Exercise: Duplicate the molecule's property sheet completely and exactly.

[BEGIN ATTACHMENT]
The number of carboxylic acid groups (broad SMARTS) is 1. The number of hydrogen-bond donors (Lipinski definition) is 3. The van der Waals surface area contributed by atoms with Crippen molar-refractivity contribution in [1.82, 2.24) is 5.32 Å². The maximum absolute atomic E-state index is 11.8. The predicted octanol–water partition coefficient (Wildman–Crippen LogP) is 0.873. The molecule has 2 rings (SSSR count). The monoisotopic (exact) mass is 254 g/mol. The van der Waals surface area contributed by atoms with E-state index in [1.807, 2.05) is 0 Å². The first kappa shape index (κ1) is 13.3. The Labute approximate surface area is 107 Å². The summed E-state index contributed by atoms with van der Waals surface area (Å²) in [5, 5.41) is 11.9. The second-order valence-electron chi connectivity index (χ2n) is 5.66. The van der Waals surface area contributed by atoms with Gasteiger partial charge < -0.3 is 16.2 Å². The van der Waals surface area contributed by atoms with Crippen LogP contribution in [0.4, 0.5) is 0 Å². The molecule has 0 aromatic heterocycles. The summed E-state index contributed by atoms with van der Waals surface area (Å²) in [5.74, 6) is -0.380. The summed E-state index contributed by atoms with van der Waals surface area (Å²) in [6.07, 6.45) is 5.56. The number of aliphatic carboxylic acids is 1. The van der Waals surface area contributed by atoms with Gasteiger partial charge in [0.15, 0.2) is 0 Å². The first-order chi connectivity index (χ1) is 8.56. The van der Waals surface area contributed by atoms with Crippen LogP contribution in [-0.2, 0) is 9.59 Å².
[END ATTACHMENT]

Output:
The number of carboxylic acid groups (broad SMARTS) is 1. The number of hydrogen-bond donors (Lipinski definition) is 3. The van der Waals surface area contributed by atoms with Crippen molar-refractivity contribution in [1.82, 2.24) is 5.32 Å². The maximum absolute atomic E-state index is 11.8. The predicted octanol–water partition coefficient (Wildman–Crippen LogP) is 0.873. The molecule has 2 rings (SSSR count). The monoisotopic (exact) mass is 254 g/mol. The van der Waals surface area contributed by atoms with E-state index in [1.807, 2.05) is 0 Å². The first kappa shape index (κ1) is 13.3. The Labute approximate surface area is 107 Å². The summed E-state index contributed by atoms with van der Waals surface area (Å²) in [5, 5.41) is 11.9. The second-order valence-electron chi connectivity index (χ2n) is 5.66. The van der Waals surface area contributed by atoms with Gasteiger partial charge < -0.3 is 16.2 Å². The van der Waals surface area contributed by atoms with Crippen LogP contribution in [0.4, 0.5) is 0 Å². The molecule has 0 aromatic heterocycles. The summed E-state index contributed by atoms with van der Waals surface area (Å²) in [5.74, 6) is -0.380. The summed E-state index contributed by atoms with van der Waals surface area (Å²) in [6.07, 6.45) is 5.56. The number of aliphatic carboxylic acids is 1. The van der Waals surface area contributed by atoms with Gasteiger partial charge in [0.15, 0.2) is 0 Å². The first-order chi connectivity index (χ1) is 8.56. The van der Waals surface area contributed by atoms with Crippen LogP contribution in [-0.2, 0) is 9.59 Å².